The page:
For almost everyone, the New Year brings with it a fresh sense of optimism, a feeling that this year will be different, better even, than the year just passed. But after only a week of 2015, the overbearing reality of the state of the world’s affairs seems quite enough to extinguish any lasting optimism. Conflict and change, it appears, will be common themes in 2015. But how do we go about forecasting political and economic trends, as well as significant events that will undoubtedly punctuate the year ahead? 

It was with 2015 in mind that I looked forward to interviewing Roger Bootle, Executive Chairman and Founder of Capital Economics, an independent macroeconomic forecasting agency. The firm, as Bootle is proud to admit, has “a really quite impressive track record”, and emerged as the top economic forecaster of 2014 in a Sunday Times study.

In an amusing twist, it becomes apparent that Bootle is able to empathise closely with my experiences as an undergraduate at Merton, having also studied PPE there. Much to my disappointment, he confirmed that Merton had the same reputation when he was an undergraduate as it does now. Bootle mused that it had good food but “it was pretty academic,” and everyone regarded it as full of students who “work all the time and don’t have any fun”. It is interesting, we agreed, to see how reputations and trends persist through time.

The notion of trends persisting across generations is one that Bootle applies to his own macroeconomic forecasting. He informs me that both he individually and the firm Capital Economics have a very different approach to other macroeconomic forecasters.

“We place a lot of emphasis on history. At Oxford when I was a graduate student, I was briefly supervised by Sir John Hicks who although he was a great theoretician, was also very interested in economic history. He made me constantly want to look at previous periods for historical parallels with today’s events. So, for instance, when it came to Britain’s exit from the ERM in 1992, which was probably one of our greatest forecast successes, I was fully aware of the experience of 1931, when Britain came off the Gold Standard. Most of the economists in the City were not.”

It is Bootle’s ability to relate current events to historical trends which appears to set him and Capital Economics apart from the competition. Given his impressive forecasting record, I decided to pick his brains about what he expects from the world in 2015. Bootle suggests that elections in Greece scheduled for later this January are “already the big story of 2015”. Opinion polls point to victory for Syriza, the far-left populist party. Its leader, Alexis Tsipras, wants to maintain the country’s status as a member of the Eurozone, but end austerity arrangements, repudiate some of Greece’s debt burden, and ditch the bail-out conditions imposed by Germany and the ECB. “A very inter- esting package,” muses Bootle, a hint of irony in his tone, “I think there’s a significant chance that Greece is going to be out of the Euro.”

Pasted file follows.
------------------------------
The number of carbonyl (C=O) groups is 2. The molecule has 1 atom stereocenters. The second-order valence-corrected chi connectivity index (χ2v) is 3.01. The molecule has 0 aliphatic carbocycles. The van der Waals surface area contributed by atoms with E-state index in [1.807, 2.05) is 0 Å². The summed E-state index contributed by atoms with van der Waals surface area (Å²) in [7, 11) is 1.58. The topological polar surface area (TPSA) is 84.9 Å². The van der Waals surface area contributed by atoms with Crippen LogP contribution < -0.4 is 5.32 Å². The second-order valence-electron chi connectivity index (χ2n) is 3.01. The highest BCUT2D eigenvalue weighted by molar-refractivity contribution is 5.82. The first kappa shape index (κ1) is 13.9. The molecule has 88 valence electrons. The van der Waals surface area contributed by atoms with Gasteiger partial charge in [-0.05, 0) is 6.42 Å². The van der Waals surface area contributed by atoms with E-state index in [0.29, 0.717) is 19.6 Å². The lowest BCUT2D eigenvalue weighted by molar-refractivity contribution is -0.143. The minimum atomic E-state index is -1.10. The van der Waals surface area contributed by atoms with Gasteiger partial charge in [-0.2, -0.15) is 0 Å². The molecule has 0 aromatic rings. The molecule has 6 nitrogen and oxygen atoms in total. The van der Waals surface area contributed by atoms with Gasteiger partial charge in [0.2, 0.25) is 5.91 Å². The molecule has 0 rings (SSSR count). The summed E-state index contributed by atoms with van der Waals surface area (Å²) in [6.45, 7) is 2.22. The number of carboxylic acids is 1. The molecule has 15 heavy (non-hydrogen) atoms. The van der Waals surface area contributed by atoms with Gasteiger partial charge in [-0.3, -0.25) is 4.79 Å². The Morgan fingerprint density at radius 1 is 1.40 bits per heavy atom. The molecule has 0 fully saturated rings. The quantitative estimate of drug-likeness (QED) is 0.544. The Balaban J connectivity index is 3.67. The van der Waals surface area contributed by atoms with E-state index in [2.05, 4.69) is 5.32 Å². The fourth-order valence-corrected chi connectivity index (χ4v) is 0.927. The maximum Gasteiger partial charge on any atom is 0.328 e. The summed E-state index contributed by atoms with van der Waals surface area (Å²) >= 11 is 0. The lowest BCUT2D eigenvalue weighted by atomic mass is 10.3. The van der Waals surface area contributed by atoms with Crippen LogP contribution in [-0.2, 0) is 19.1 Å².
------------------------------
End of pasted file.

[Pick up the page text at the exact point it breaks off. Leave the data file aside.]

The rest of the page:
Were this to happen, what would be the plan? Bootle, referring to his winning entry for the Wolfson Economics Prize, insists that people would have to continue using the Euro and that “accordingly the denomination of the new currency [the Drachma] should be exactly the same, so that people carry on using the Euro domestically.” Tantalisingly he tells me: “We’ve had a certain amount of interest in the [Wolfson] report and the issues it raises from at least one government in the Eurozone.” Unsurprisingly, however, Bootle declined to disclose to exactly which government he was referring.

With much of the continent in dire straits, many people, I suggest to Bootle, will wonder why the UK would want to continue its close relationship with Europe, at the expense of free trade with China and the US for example. He agrees that the EU is “a very flawed institution” but contends that the UK and Europe have “a number of interests and attitudes in common” and that therefore “it makes sense for us to have some sort of association. The question is what sort of association that should be.” Reform is needed but seems unlikely to happen soon, given the bureaucratic nature of many of the EU’s institutions.

Bootle does not, however, agree that Britain should vote to leave the Union should there be a referendum during the next Parliament.

“It is possible, it seems to me, that for political reasons, if we left, the remainder of the EU could be quite nasty with us, even if it was against their immediate economic self-interest.” Britain cannot simply pick–and-choose which parts of being in the EU it wants to retain, and which parts it wants to discard. The European question has no easy answer it seems.

Concluding the interview, I begin to recognise the balance of change and continuity as we move from one year to the next. As Bootle shows me the way out, he asks me whether I’ve got Collections before term starts, recounting his experiences of them during his time as an undergraduate. It looks like although there will be considerable change in 2015, some things always remain the same.